Simon Leviev, better known by his off-putting pseudonym The Tinder Swindler, is being sued by the wealthy, diamond-rich family he claimed to be a part of when he scammed women out of hundreds of thousands of dollars using the dating app.
The ‘malice defamation’ suit was filed Monday in Tel Aviv Magistrate’s Court in Israel on behalf of the true Leviev family, whose patriarch, Israeli businessman Lev Leviev, 65, is a billionaire diamond magnate known as ‘The King of Diamonds.’
The lawsuit lists Simon Leviev – whose real name is Shimon Heyada Hayut – as a defendant after he allegedly pretended to be the mogul’s son on the app to dupe multiple women in locales across the globe out of nearly $10million.
Simon Leviev, better known by his off-putting pseudonym ‘The Tinder Swindler,’ is being sued by the wealthy, diamond-rich family he claimed to be a part of when he scammed women out of hundreds of thousands of dollars using the dating app
The ‘malice defamation’ suit was filed Monday in Tel Aviv Magistrate’s Court in Israel on behalf of Israeli mogul Lev Leviev, 65, a billionaire diamond magnate tabbed ‘The King of Diamonds’
The real Leviev’s lawyer, Guy Ophir, told TMZ Monday that the filing is just the first step in an ‘all-out legal war’ the family’s waged against Hayut, 31, as well as anyone who aided in his schemes.
Ophir said the family wants justice to be served for the ‘malice’ brought against the Leviev name, the outlet reported Monday afternoon.
According to TMZ, the filing describes in detail the ways in which Simon allegedly took advantage of the family, including changing his name to give the appearance of wealth and luring women with private jets, yachts and fancy cars, telling them he was the son of the renowned billionaire.
‘He is a crook and deceiver who changed his name for criminal purposes, while identifying that he is a member of the Leviev family and taking the reputation of the complainants,’ a translated portion of the suit reads, according to Rolling Stone.
Ophir said in a statement Monday that the suit was the first ‘in a series of legal proceedings that the Leviev family has instructed me to take against this crook and his accomplices.’
Simon Leviev (pictured at left in a photo he doctored alongside Lev Leviev and wife Olga) – whose real name is Shimon Heyada Hayut – pretended to be the mogul’s son on the app to dupe multiple women in locales across the globe out of nearly $10million
He added: ‘In the coming days a monetary claim will also be filed against the crook and anyone who has been involved in his past and present actions.
‘Similarly, a lawsuit will be filed against the sites that chose to join the crook and allow him to sell paid greetings while exploiting his victims.’
The legal eagle then revealed that the Leviev family will donate any money it obtains during legal proceedings to Hayut’s other known victims.
Ophir did not immediately return DailyMail.com’s request for comment Monday evening.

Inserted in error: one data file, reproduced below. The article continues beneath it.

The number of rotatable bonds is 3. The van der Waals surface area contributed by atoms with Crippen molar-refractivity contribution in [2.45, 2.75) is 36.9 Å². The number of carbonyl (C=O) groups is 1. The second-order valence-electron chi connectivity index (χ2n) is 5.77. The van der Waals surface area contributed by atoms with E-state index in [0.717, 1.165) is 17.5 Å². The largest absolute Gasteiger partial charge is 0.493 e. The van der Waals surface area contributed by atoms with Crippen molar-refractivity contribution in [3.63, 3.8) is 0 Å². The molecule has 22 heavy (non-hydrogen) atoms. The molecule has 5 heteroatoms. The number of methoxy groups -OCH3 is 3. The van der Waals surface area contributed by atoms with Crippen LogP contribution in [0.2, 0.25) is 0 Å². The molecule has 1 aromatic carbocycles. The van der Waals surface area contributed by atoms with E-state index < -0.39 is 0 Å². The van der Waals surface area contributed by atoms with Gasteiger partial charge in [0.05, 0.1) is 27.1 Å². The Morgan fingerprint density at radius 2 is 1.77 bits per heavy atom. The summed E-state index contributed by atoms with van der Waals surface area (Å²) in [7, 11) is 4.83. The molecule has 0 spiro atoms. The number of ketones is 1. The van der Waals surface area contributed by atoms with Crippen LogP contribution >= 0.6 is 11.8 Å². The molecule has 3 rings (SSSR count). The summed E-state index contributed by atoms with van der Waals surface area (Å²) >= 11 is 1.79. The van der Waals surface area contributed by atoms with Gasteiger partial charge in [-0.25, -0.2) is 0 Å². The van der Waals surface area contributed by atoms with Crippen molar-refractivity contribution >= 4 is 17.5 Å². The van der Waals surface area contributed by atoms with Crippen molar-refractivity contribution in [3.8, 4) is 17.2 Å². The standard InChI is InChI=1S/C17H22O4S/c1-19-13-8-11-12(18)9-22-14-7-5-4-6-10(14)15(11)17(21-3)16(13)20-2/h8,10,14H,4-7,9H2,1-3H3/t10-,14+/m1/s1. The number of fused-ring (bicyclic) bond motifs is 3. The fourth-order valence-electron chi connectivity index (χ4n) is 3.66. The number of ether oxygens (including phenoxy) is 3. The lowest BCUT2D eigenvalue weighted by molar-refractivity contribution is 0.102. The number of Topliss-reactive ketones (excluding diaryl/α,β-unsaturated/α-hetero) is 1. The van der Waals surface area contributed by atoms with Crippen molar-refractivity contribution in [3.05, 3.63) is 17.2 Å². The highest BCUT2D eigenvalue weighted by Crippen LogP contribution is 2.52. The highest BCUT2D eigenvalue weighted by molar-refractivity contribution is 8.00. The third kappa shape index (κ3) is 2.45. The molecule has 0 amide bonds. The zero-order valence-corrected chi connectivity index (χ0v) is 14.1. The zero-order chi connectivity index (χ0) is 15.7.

The lawyer’s website, however, confirmed the suit had been filed Monday.
A rep for Simon Leviev similarly did not immediately respond to a request for comment.
Hayut, who also hails from Israel, told numerous women over the course of several years that he was the son of the Israeli-Russian billionaire – a man Forbes once called the ‘King of Diamonds’ – and the chief executive of Leviev’s LLD Diamonds.
Hayut, who also hails from Israel, told numerous women over the course of several years that he was the son of Israeli-Russian billionaire
The international conman would dazzle his victims with his apparently luxurious lifestyle of private jets, designer clothes and five-star hotels – before tricking them into giving him eye-watering sums.
In a twisted Ponzi scheme, he would use the cash he stole from them to lure in his next target, lavishing them too with trips abroad, and with hundreds of red roses and tables in VIP clubs.
He left his victims with suicidal feelings, crippling bank debts and the agony and humiliation of discovering their relationship with him was a sham.
Hayut was arrested for fraud in 2019 after a victim who had become wise to his tricks reported him to Interpol for using a fake passport in Greece.
He was released the following May, after serving five months of his 15-month sentence.
Hayut was arrested for on fraud in 2019 after a victim who had become wise to his tricks reported him to Interpol for using a fake passport in Greece. He was released the following May, after serving five months of his 15-month sentence
Hayut has denied all allegations against him, claiming he is ‘not a fraud and not a fake’ but instead a ‘legitimate businessman’ who made his fortune by investing in Bitcoin.
In an interview on CBS’ Inside Edition, he insisted this week: ‘I’m not this monster. I was just a single guy that wanted to meet some girls on Tinder.’
In the interview, he kissed his current girlfriend Kate Konlin, an Israeli-Ukrainian model, for the cameras as she accused his victims of creating a ‘fake story’.
Konlin, 24, however, is standing by her beau despite the recent release of a Netflix documentary chronicling his underhanded exploits, now seen by more than 50 million people worldwide.
Speaking out for the first time since the release of the Netflix documentary in an exclusive two-part interview with Inside Edition alongside his model girlfriend Kta Konlin, Hayut, 31, said he is not a monster